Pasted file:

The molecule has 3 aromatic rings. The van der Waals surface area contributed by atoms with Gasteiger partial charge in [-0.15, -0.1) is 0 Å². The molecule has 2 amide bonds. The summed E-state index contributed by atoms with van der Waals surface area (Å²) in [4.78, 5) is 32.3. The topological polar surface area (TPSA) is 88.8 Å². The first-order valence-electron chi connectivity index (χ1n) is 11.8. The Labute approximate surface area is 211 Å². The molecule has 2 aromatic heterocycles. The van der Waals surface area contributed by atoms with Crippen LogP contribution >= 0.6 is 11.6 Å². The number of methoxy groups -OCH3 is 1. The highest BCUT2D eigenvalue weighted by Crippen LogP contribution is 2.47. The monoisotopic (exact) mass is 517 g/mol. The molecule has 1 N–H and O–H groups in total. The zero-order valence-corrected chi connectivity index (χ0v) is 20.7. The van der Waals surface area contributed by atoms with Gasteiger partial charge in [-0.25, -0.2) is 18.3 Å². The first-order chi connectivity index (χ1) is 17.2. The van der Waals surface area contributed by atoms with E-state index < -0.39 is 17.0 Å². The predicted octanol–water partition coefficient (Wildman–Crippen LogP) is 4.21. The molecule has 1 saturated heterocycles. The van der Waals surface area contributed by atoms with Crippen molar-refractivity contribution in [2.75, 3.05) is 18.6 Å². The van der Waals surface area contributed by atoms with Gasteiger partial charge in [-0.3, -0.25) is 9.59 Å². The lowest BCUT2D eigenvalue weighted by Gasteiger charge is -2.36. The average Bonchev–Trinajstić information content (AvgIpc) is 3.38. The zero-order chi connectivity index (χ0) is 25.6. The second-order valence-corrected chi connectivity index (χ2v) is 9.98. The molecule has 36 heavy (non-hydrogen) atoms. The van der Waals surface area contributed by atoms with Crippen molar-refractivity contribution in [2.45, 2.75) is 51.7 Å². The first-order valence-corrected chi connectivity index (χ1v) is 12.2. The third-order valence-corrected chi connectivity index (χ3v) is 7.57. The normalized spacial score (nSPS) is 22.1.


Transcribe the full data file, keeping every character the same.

The molecule has 3 aromatic rings. The van der Waals surface area contributed by atoms with Gasteiger partial charge in [-0.15, -0.1) is 0 Å². The molecule has 2 amide bonds. The summed E-state index contributed by atoms with van der Waals surface area (Å²) in [4.78, 5) is 32.3. The topological polar surface area (TPSA) is 88.8 Å². The first-order valence-electron chi connectivity index (χ1n) is 11.8. The Labute approximate surface area is 211 Å². The molecule has 2 aromatic heterocycles. The van der Waals surface area contributed by atoms with Crippen LogP contribution >= 0.6 is 11.6 Å². The number of methoxy groups -OCH3 is 1. The highest BCUT2D eigenvalue weighted by Crippen LogP contribution is 2.47. The monoisotopic (exact) mass is 517 g/mol. The molecule has 1 N–H and O–H groups in total. The zero-order valence-corrected chi connectivity index (χ0v) is 20.7. The van der Waals surface area contributed by atoms with Gasteiger partial charge in [-0.25, -0.2) is 18.3 Å². The first-order chi connectivity index (χ1) is 17.2. The van der Waals surface area contributed by atoms with E-state index < -0.39 is 17.0 Å². The predicted octanol–water partition coefficient (Wildman–Crippen LogP) is 4.21. The molecule has 1 saturated heterocycles. The van der Waals surface area contributed by atoms with Crippen molar-refractivity contribution in [2.75, 3.05) is 18.6 Å². The van der Waals surface area contributed by atoms with Gasteiger partial charge in [-0.3, -0.25) is 9.59 Å². The lowest BCUT2D eigenvalue weighted by Gasteiger charge is -2.36. The average Bonchev–Trinajstić information content (AvgIpc) is 3.38. The zero-order chi connectivity index (χ0) is 25.6. The second-order valence-corrected chi connectivity index (χ2v) is 9.98. The molecule has 36 heavy (non-hydrogen) atoms. The van der Waals surface area contributed by atoms with Crippen molar-refractivity contribution in [2.45, 2.75) is 51.7 Å². The first-order valence-corrected chi connectivity index (χ1v) is 12.2. The third-order valence-corrected chi connectivity index (χ3v) is 7.57. The normalized spacial score (nSPS) is 22.1.